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BACKGROUND: Communication failures contribute to significant teamwork failures causing adverse events for patients and providers, especially during patient handovers when providers transition care of patients to each other. Teamwork education has been shown to improve knowledge, skills, and communication in prelicensure learners. Despite knowledge of the problem and potential solutions, as well as requirements and recommendations by national medical accreditation and oversight agencies, there exists a gap in standardized teamwork education and assessment. The Emergency Department is a setting rife with inherent barriers to teamwork with a high frequency of patient handovers. LOCAL PROBLEM: At UT Southwestern, students used to have limited opportunities to improve teamwork in structured ways during their time on the clinical wards. In response, the institution developed and is implementing an educational quality enhancement plan - TeamFIRST - with the goal of developing a competency-based teamwork education (CBTE) strategy for students that is progressive, interprofessional, and continuous through the pre-clerkship, clerkship, and post-clerkship phases of medical school. Module 4 out of the 5 modules TeamFIRST developed focuses on improving teamwork competencies specifically in the clinical learning environment, i.e. during clinical rotations in most students' second years and beyond. This includes the Emergency Medicine clinical rotation, which most students undergo at Parkland Memorial Hospital, the busiest emergency department in the nation, as well as at other local Emergency Departments like Clements University Hospital and Presbyterian Dallas. Until now, the Emergency Medicine clinical rotation at UT Southwestern did not have any formal handover or teamwork education, despite being the clinical setting in which teamwork and handovers arguably provide the most value. METHODS: Continuous Quality Improvement (QI) and Implementation Science tools and methodologies were used in the study of the current state of handovers in the ED and in the design of interventions to implement effective handovers. Define-Measure-Analyze-Design-Verify methodology was used to iterate our interventions. Interviews with stakeholders were conducted to determine critical needs, learn about the main drivers for intervention, and map the current state of the ED clerkship rotation so that a suitable educational module could be developed. These stakeholders mainly included faculty, course directors, residents, and students in the Emergency Medicine rotation as well as members of TeamFIRST. Shared requirements from stakeholders included focusing on improving handovers, limiting time commitment due to already busy schedules, and mixing virtual with in-person education. Information was also gathered on the state of different handover types in the ED to design assessment tools that captured the critical components. TeamFIRST identified nine of the twelve Teamwork Competencies - Structured Communication, Closed Loop Communication, Asking Clarifying Questions, Sharing Unique Information, Mutual Trust, Team Mental Models, Mutual Performance Monitoring, Obstacles to Teamwork, and Psychological Safety - for the Module 4 interventions to address. Working in concert with TeamFIRST and the Emergency Medicine stakeholders, we developed a teamwork education curriculum that integrated into the existing Emergency Medicine clerkship rotation and focused specifically on improving patient handovers. Each teamwork competency was explored to differing degrees among the spectrum of inform, demonstrate, practice, and feedback. We selected various process, outcome, and balancing measures such as impact (effectiveness), fidelity of activities, acceptability and appropriateness, and feasibility. Impact of the curriculum was measured by assessing students' knowledge, confidence in skills, and attitudes on the teamwork competencies. Both quantitative and qualitative data was collected. Statistical methods such as Z test of proportion and Mann-Whitney U test were used to analyze pre- and post- data to determine any significant changes. INTERVENTIONS: The teamwork curriculum initially designed for the Emergency Medicine clerkship rotation (the "test" phase, designated "Curriculum 1.0") had three main aspects: a pre-orientation, asynchronous, virtual educational module on teamwork and handovers, integrated handover practice and assessment throughout the rotation, integrated teamwork participation/observation, reflection, and debriefing during the rotation. The pre-orientation module was designed with a pre-assessment to determine students' capacities before being exposed to the material and a post-assessment to measure changes in knowledge and receive feedback after going through the didactic curriculum that covered the teamwork competencies and dedicated a full section to patient handovers. The handover practice was scattered throughout teaching shifts, simulation center cases and a dedicated handover station, and while working on regular emergency department shifts with accompanying assessment tools made to allow residents and faculty to evaluate student handovers and provide learners feedback. Lastly, students participated in and observed teamwork instances throughout their rotation and were encouraged to note these experiences down in a Teamwork Competency Journal so they could reflect and debrief on them in a group session late in the rotation. Finally, an end-of-rotation assessment was administered to capture changes in knowledge, skills, and attitudes, as well as feedback on acceptability, appropriateness, and feasibility. Whereas feasibility data were derived from the qualitative feedback, fidelity to the learning activities were assessed quantitatively. These interventions were first tested with a non-representative student sample outside of the EM rotation at the end of the summer 2020 and during field tests in Spring 2021 to improve the process and optimize the interventions. The official, representative test within the clerkship, "Curriculum 1.0", began in June 2021 and ran through March 2023 (22 months total). "Curriculum 2.0", the more streamlined version, is our pilot phase, and has been running from April 2023 through the present. RESULTS: We had 124 students participate in the Curriculum 1.0 test over 13 rotation blocks and collected qualitative and quantitative data on acceptability, appropriateness, fidelity, feasibility, and impact. So far, the curriculum has shown to be effective in improving knowledge (significant in 5/8 categories, p<0.05) and confidence in teamwork skills (significant in 11/11 categories, p<0.05). Also, students have deemed the curriculum acceptable and appropriate (all average ratings >4/5). However, some learning activities were deemed less feasible, and the fidelity (completion as intended) of different activities was low (48% completion or less). Feedback was generally positive, with common themes being that the handover education and practice were useful and relevant, the teamwork debrief was excellent, and the course was unique. Negative feedback commonly addressed a lack of clarity in communication about the curriculum requirements and the need for more active student roles. CONCLUSION: Overall, the impact and acceptability/appropriateness of Curriculum 1.0 were high, feasibility of the curriculum was moderate, and fidelity was low. Some of the key takeaways include that our stakeholders found the education to be effective and valuable, a combination of asynchronous and synchronous learning seemed the most feasible and acceptable, and that the time pressures on our EM residents and faculty are high. Going forward, we will continue to pilot the streamlined "Curriculum 2.0", which has already shown to be more feasible and sustainable, to improve the experience for learners and instructors, improve data collection, and focus on getting students more practice on patient handovers.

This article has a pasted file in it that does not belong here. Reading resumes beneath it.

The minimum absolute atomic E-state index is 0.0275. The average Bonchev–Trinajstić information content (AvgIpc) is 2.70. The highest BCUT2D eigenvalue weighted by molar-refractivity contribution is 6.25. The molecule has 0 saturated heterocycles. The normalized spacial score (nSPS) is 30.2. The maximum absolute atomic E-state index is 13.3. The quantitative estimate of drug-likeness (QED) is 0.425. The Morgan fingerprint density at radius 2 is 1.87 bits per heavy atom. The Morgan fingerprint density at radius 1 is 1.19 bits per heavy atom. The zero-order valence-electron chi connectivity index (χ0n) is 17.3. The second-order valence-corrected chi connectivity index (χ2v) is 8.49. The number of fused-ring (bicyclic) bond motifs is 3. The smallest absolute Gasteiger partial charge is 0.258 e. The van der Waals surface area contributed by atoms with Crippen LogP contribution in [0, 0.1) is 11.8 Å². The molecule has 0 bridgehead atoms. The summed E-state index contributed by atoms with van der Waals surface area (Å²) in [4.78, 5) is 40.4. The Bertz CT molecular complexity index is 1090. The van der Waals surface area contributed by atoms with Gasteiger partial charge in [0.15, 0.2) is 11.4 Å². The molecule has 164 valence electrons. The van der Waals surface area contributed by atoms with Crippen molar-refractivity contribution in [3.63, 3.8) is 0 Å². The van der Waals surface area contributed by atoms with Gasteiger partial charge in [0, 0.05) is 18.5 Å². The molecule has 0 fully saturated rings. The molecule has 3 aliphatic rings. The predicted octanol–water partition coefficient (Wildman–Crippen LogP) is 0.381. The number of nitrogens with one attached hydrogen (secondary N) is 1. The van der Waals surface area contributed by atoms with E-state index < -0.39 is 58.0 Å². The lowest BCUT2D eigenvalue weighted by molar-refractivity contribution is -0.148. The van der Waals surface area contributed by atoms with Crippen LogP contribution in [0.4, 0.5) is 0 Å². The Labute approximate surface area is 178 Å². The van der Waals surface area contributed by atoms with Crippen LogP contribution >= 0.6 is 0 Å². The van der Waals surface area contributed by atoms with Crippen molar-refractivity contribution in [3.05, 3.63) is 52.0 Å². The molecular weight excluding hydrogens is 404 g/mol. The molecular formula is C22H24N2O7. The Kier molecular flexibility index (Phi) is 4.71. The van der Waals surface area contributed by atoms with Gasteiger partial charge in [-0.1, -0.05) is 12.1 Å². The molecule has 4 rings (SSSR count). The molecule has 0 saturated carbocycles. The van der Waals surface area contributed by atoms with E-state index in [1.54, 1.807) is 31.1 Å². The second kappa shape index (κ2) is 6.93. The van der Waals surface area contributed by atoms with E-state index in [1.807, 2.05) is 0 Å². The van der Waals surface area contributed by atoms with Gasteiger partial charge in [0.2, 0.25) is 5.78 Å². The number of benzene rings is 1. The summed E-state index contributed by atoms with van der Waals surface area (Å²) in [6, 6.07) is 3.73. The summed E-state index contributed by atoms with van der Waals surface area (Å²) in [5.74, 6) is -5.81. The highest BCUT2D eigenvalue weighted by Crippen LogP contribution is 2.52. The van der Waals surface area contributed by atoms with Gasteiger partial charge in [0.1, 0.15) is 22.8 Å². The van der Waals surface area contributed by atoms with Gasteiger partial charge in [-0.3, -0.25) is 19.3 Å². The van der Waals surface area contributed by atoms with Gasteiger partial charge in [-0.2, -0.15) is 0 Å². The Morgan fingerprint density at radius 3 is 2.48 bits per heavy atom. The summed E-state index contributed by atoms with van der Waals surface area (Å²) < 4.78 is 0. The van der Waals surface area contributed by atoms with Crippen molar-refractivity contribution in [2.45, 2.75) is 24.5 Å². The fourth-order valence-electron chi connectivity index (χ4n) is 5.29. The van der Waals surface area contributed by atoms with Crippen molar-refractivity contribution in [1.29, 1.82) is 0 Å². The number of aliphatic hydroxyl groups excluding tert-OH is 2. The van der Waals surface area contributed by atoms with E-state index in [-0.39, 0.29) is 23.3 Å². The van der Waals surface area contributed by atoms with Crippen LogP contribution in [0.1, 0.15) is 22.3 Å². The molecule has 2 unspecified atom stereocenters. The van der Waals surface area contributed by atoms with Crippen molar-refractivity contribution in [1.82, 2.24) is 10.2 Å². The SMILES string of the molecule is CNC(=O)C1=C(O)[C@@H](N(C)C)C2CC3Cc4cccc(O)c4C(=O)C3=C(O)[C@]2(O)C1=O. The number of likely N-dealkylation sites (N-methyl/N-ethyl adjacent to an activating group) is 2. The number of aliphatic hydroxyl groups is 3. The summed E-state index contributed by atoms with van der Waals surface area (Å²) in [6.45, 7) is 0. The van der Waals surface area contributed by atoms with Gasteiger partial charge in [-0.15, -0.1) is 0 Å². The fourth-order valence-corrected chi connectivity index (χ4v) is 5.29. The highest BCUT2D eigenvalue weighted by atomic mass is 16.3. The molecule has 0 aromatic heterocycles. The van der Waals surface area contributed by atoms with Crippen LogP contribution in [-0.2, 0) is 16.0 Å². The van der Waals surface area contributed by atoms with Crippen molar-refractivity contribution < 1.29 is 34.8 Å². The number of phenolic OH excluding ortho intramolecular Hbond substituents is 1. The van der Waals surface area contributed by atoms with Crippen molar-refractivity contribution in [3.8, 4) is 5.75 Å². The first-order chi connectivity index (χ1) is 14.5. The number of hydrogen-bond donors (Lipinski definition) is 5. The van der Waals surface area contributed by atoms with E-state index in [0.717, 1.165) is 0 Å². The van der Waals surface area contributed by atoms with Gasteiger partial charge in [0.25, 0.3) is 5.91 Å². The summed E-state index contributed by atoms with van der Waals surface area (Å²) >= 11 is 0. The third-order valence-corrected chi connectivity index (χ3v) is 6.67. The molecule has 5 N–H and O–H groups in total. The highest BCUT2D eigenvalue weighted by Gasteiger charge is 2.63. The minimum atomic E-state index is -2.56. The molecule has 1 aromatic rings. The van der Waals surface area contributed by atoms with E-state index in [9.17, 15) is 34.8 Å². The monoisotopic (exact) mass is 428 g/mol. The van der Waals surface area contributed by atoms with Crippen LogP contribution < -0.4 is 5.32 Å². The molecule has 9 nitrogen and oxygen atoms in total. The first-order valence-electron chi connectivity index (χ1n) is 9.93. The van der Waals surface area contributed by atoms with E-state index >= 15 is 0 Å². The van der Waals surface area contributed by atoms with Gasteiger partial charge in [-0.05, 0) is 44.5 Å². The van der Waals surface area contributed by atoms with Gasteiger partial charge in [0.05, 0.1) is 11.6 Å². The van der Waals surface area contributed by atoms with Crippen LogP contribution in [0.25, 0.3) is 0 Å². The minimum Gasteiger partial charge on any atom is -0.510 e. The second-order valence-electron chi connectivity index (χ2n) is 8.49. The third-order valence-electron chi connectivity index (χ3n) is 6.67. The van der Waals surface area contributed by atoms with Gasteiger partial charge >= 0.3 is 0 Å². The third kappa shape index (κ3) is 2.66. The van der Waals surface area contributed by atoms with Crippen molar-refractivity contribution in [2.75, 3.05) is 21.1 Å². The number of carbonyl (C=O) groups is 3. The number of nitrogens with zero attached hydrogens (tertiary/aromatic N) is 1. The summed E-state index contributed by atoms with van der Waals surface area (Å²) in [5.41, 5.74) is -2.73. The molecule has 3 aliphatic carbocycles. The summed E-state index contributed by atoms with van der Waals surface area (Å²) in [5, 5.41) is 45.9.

General Notes

Pages 1-81 are misnumbered as pages 2-82.